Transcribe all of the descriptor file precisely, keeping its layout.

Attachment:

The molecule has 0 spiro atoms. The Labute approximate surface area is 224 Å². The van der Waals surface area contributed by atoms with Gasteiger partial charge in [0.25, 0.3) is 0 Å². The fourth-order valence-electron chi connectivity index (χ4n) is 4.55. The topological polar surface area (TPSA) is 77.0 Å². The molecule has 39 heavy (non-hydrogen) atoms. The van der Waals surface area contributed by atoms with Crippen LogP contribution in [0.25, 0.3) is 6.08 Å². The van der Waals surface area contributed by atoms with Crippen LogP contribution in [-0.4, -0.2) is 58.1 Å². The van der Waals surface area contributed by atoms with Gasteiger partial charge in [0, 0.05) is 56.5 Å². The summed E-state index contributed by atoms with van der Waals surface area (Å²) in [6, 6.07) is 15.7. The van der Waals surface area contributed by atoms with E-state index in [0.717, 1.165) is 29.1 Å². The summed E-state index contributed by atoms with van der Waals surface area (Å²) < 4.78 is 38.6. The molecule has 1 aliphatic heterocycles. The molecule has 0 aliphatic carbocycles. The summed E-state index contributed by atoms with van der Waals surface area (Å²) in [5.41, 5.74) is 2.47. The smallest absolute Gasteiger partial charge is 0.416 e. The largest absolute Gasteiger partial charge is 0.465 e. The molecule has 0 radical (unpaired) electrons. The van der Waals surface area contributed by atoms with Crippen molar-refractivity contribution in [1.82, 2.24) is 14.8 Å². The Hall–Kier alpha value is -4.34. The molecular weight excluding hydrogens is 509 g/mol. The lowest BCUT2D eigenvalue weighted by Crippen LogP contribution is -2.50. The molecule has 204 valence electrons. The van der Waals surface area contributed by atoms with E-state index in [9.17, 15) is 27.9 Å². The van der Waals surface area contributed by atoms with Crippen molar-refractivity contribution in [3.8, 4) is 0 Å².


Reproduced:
The molecule has 0 spiro atoms. The Labute approximate surface area is 224 Å². The van der Waals surface area contributed by atoms with Gasteiger partial charge in [0.25, 0.3) is 0 Å². The fourth-order valence-electron chi connectivity index (χ4n) is 4.55. The topological polar surface area (TPSA) is 77.0 Å². The molecule has 39 heavy (non-hydrogen) atoms. The van der Waals surface area contributed by atoms with Crippen LogP contribution in [0.25, 0.3) is 6.08 Å². The van der Waals surface area contributed by atoms with Crippen LogP contribution in [-0.4, -0.2) is 58.1 Å². The van der Waals surface area contributed by atoms with Gasteiger partial charge in [0, 0.05) is 56.5 Å². The summed E-state index contributed by atoms with van der Waals surface area (Å²) in [6, 6.07) is 15.7. The van der Waals surface area contributed by atoms with E-state index in [0.717, 1.165) is 29.1 Å². The summed E-state index contributed by atoms with van der Waals surface area (Å²) < 4.78 is 38.6. The molecule has 1 aliphatic heterocycles. The molecule has 0 aliphatic carbocycles. The summed E-state index contributed by atoms with van der Waals surface area (Å²) in [5.41, 5.74) is 2.47. The smallest absolute Gasteiger partial charge is 0.416 e. The largest absolute Gasteiger partial charge is 0.465 e. The molecule has 0 radical (unpaired) electrons. The van der Waals surface area contributed by atoms with Crippen molar-refractivity contribution in [1.82, 2.24) is 14.8 Å². The Hall–Kier alpha value is -4.34. The molecular weight excluding hydrogens is 509 g/mol. The lowest BCUT2D eigenvalue weighted by Crippen LogP contribution is -2.50. The molecule has 204 valence electrons. The van der Waals surface area contributed by atoms with E-state index in [9.17, 15) is 27.9 Å². The van der Waals surface area contributed by atoms with Crippen molar-refractivity contribution in [3.8, 4) is 0 Å².